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Ivory Coast shelling in Abidjan 'a war crime' - UN

image captionMore people have been leaving Abobo after the shelling

The shelling of an Abidjan market by Ivory Coast security forces which killed at least 25 people may be a crime against humanity, the UN says.

Allies of disputed President Laurent Gbagbo have denied UN claims they fired the shells.

They landed in the district of Abobo, which is under the control of militias who back his rival, Alassane Ouattara.

Mr Gbagbo refuses to step down although Mr Ouattara is widely recognised as the winner of last year's poll.

A statement from the UN mission in Ivory Coast says that about 100 people were killed or maimed by at least six 81mm mortar shells.

"Such an act, perpetrated against civilians, could constitute a crime against humanity," it says.

But Ahoua Don Mello, a spokesman for Mr Gbagbo's government, told the AFP news agency the accusations against the security forces were part of a "conspiracy" between the UN, Mr Ouattara's supporters and former colonial power France to oust Mr Gbagbo.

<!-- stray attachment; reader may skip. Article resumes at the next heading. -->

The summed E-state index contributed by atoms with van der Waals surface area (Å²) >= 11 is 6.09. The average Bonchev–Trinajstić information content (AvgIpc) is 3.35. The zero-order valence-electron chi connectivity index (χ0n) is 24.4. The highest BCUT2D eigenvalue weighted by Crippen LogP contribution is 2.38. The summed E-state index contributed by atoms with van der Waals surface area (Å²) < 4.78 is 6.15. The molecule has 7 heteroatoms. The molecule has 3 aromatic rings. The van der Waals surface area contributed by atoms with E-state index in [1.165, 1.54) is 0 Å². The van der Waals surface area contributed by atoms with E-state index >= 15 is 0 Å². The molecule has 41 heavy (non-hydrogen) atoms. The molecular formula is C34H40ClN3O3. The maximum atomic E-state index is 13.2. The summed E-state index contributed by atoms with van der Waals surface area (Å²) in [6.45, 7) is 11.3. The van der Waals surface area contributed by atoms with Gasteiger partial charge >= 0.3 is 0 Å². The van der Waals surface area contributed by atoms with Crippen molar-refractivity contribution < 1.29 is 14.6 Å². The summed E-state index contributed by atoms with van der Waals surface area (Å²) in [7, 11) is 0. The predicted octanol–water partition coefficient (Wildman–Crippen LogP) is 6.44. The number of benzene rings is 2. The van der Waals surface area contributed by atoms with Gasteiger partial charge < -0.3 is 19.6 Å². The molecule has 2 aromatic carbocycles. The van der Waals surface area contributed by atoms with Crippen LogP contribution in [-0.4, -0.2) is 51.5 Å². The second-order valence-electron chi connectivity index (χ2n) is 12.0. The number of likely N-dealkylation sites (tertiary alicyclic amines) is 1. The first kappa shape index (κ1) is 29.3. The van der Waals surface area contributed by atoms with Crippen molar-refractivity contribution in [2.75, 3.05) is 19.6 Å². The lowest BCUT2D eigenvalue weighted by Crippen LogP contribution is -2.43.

Mr Mello later read out a statement on national TV, saying Mr Gbagbo was open to talks as part of an African Union peace plan.

He also accused regional powerhouse Nigeria of transporting 500 mercenaries to pro-Ouattara forces based in the northern town of Bouake.

'Strong signal'

Pro-Gbagbo forces have been accused of firing at peaceful demonstrators on several occasions recently.

Some 370,000 people have fled recent clashes in Ivory Coast's main city, Abidjan - many from the Abobo district and more were leaving their homes on Friday.

International sanctions have been imposed on Mr Gbagbo and scores of his allies in a bid to force him from power.

France wants the sanctions tightened, reports the Reuters news agency.

"Given what is happening and the rising number of violent acts it is important we send a strong signal to reinforce the sanctions regime in place," a foreign ministry official said.

The UN says more than 400 people have been killed since the November election.

The African Union has given Mr Gbagbo until 24 March to organise a handover of power but he shows no signs of stepping down.

The election was supposed to reunify the country, which has been divided since a 2002-3 conflict.

Pro-Ouattara forces control the north of the country and many fear that a civil war could resume.

The New Forces rebels have mainly stayed on their side of the ceasefire line but they have seized some ground in the west.

Fighting here has led some 75,000 to flee into neighbouring Liberia.

Ivory Coast used to enjoy the highest living standards in West Africa and the world's biggest cocoa producer was seen as a haven of stability in the troubled region.